Other Desires: The African City examines the ways in which rapid urbanization on the African continent in the twenty-first century has given rise to increasing speculation about African cities as sites of innovation and creativity amongst spatial practitioners, artists, and musicians, as well as cultural, economic and academic institutions globally. The one-day conference considers emerging spatial practices, urban narratives and identities within African cities, but also the ways in which African cities provide a conceptual framework through which to interrogate notions of desire, liberation, beauty, memory, the reinvention of traditions, and belonging that the modern city embodies.
Deep Histories of Modernity: The Archive Revisited Mamadou Diouf, Leitner Professor of African Studies, MESAAS, Columbia University- Moderator Manuel Herz, Professor for Urban and Territorial Studies, University of Basel Ikem Stanley Okoye, Associate Professor, African Art and Architecture, University of Delaware Kiluanji Kia Henda, visual artist Kenneth Frampton, Ware Professor of Architecture, Columbia GSAPP - Respondant
Imagining African Cities (New Directions) Mario Gooden, Associate Professor, Columbia GSAPP- Moderator Issa Diabaté, Managing Director of Koffi & Diabaté Architectes Olalekan Jeyifous, Visual Artist Nnedi Okorafor, Associate Professor of Creative Writing and Literature, University of Buffalo Mark Wigley, Professor of Architecture, Columbia GSAPP - Respondant
Mobility Rosalind Morris, Professor of Anthropology, Columbia University - Moderator Mokena Makeka, Founder and Principal of Makeka Design Lab Mikhael Subotzky, Filmmaker Jean-Charles Tall, Co-Founder of Collège universitaire d’architecture de Dakar Clara Irazabal, Assistant Professor of Urban Planning, Columbia GSAPP - Respondant
(Social) Infrastructures : Resources, Climate And Technology Brian Larkin, Associate Professor and Chair of the Department of Anthropology, Barnard College Patti Anahory, Architect, co-founder XU:collective and [un]Grounding Narratives Sean Jacobs, Assistant Professor of International Affairs, The New School Akin Adesokan, Associate Professor of Comparative Literature, Indiana University, Bloomington Justin Moore, Senior Urban Designer, NYC Dept of City Planning - Respondant
Closing Discussion: Mamadou Diouf, Leitner Professor of African Studies, MESAAS, Columbia University Mabel Wilson, Associate Professor and Co-Director, Global Africa Lab, Columbia GSAPP Edgar Pieterse, South African Research Chair in Urban Policy & Director of African Centre for Cities, University of Cape Town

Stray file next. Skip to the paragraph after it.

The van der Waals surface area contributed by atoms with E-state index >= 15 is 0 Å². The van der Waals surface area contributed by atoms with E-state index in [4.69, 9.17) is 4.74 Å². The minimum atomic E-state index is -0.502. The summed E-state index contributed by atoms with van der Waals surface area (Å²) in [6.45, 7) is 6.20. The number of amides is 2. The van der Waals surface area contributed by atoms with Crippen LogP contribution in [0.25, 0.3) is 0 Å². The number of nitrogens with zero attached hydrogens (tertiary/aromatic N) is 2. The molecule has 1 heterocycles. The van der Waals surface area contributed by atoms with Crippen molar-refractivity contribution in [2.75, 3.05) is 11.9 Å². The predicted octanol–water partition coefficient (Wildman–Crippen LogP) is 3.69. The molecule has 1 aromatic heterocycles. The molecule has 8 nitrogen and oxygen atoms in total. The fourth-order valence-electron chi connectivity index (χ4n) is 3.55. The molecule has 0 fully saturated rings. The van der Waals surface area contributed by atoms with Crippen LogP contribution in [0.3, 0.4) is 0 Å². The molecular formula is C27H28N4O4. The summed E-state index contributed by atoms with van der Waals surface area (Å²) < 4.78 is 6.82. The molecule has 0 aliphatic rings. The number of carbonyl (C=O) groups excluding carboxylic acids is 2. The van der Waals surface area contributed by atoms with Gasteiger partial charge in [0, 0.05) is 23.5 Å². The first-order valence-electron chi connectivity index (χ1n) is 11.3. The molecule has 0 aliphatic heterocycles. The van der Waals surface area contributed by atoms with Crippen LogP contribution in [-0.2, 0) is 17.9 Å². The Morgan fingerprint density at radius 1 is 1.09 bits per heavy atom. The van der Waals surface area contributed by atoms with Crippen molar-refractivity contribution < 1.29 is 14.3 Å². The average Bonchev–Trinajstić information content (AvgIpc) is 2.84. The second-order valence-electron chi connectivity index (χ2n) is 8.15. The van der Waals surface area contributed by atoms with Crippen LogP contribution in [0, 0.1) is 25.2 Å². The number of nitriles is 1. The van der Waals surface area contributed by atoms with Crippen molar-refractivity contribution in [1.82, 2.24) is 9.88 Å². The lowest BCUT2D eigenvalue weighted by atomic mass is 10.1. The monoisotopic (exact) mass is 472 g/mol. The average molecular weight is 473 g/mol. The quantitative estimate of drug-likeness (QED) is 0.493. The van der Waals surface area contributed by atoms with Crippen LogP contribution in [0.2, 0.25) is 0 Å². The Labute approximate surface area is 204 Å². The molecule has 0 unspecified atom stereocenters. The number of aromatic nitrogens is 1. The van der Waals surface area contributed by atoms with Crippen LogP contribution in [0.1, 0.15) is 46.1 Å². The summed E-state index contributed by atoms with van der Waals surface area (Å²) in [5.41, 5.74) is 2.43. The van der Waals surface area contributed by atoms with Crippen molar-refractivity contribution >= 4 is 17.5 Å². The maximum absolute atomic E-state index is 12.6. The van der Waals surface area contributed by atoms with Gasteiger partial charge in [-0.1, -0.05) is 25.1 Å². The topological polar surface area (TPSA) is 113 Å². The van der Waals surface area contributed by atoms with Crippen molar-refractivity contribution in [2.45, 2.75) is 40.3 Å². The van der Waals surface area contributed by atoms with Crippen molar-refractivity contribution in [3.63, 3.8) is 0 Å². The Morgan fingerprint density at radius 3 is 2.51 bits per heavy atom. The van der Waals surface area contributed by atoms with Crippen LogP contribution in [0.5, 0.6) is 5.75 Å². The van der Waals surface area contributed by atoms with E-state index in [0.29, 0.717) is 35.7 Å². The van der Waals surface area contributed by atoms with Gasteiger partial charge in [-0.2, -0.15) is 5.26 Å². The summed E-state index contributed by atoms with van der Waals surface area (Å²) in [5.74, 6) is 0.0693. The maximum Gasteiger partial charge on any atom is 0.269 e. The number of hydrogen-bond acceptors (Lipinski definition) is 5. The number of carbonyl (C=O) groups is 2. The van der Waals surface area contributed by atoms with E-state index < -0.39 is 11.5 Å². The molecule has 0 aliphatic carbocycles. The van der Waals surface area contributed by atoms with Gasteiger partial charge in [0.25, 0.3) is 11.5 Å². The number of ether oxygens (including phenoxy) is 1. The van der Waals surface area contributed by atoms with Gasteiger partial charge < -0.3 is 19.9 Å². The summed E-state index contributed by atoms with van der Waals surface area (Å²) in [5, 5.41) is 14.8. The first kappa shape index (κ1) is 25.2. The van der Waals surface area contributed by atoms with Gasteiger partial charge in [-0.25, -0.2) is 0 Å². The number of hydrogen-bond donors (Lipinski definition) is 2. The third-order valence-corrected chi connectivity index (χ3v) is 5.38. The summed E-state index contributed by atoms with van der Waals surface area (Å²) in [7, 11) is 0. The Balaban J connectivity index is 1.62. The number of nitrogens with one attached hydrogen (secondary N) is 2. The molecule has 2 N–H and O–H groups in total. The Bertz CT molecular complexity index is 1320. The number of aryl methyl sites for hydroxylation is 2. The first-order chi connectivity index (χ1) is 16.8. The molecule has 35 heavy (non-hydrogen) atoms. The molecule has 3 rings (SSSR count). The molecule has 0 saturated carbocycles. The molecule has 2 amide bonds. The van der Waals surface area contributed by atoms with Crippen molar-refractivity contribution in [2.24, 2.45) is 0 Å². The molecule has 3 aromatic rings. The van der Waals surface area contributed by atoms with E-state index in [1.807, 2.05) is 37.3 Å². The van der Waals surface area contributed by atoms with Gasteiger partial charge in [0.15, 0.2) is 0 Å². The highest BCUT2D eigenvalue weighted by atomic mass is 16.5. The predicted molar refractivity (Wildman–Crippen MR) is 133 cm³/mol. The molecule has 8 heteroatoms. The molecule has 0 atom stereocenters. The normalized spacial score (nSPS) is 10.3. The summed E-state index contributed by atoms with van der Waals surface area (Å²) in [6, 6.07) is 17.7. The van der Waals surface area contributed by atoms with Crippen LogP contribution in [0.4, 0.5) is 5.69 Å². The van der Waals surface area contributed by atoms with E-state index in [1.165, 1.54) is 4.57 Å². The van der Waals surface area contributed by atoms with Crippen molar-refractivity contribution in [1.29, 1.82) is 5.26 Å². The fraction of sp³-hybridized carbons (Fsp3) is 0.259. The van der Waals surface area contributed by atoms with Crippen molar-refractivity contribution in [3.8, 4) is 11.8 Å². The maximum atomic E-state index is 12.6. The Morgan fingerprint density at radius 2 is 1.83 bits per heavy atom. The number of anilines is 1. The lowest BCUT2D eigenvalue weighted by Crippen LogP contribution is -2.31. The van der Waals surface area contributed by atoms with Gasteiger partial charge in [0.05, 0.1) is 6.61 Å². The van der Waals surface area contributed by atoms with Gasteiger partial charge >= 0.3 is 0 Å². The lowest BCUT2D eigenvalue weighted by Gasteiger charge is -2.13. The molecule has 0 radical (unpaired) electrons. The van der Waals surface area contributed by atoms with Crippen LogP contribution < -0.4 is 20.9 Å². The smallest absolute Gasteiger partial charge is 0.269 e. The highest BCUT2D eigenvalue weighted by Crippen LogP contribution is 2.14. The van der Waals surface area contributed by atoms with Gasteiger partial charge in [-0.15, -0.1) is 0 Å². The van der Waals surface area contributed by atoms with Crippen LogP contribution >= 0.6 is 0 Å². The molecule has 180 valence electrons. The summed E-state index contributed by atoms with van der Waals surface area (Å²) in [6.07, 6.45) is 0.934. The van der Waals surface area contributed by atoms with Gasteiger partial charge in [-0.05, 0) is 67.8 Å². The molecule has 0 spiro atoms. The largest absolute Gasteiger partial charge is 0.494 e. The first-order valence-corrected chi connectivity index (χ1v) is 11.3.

Moderated by Mpho Matsipa, Adjunct Assistant Professor of Architecture, Columbia GSAPP and Curator of Studio-X Johannesburg
“The insistent paradox of all Modernities is namely that they are simultaneously inward-looking and totally open to all influence and receptive to rich dialogues.”
-Okuwi Enwezor (2001:14)
Rapid urbanization on the African continent in the twenty-first century has given rise to increasing speculation about African cities as sites of innovation and creativity amongst spatial practitioners, artists, and musicians as well as cultural, economic, and academic institutions globally. This cataclysmic transformation of African societies and cities also harbors a number of spatial, political, and epistemological challenges to entrenched histories and theories of urbanism, spatial practices, and modes of representation that are deeply rooted in the logics of panoptic time, crisis, and exploitation. However, it also presents creative opportunities and productive activities, through which African cities increasingly become sites for a diverse range of economic, political, cultural, collective, and individual desires.
This 1-day conference proposes a return to spatial considerations of cities that are attentive to not only emerging spatial practices, urban narratives, and identities within African cities, but also to the ways in which African cities provide a conceptual framework through which to interrogate notions of desire, liberation, beauty, memory, the reinvention of traditions, and belonging—characteristics that the modern city putatively embodies. Thus infrastructural development, environmental change and adaptation, cultural production, archival practices, and new modes of representation will be considered in relation to how they might give rise to new spatial, technological, and intellectual trajectories within a matrix of complex power relations.
Ultimately, this conference seeks to trouble the centrality of the industrial western city as the only paradigm of modernity across a range of disciplines (including but not limited to architectural history and urban studies) and also to expand the vocabularies and imaginaries that we bring to bear in our discussions on globalization and desires for various modernities.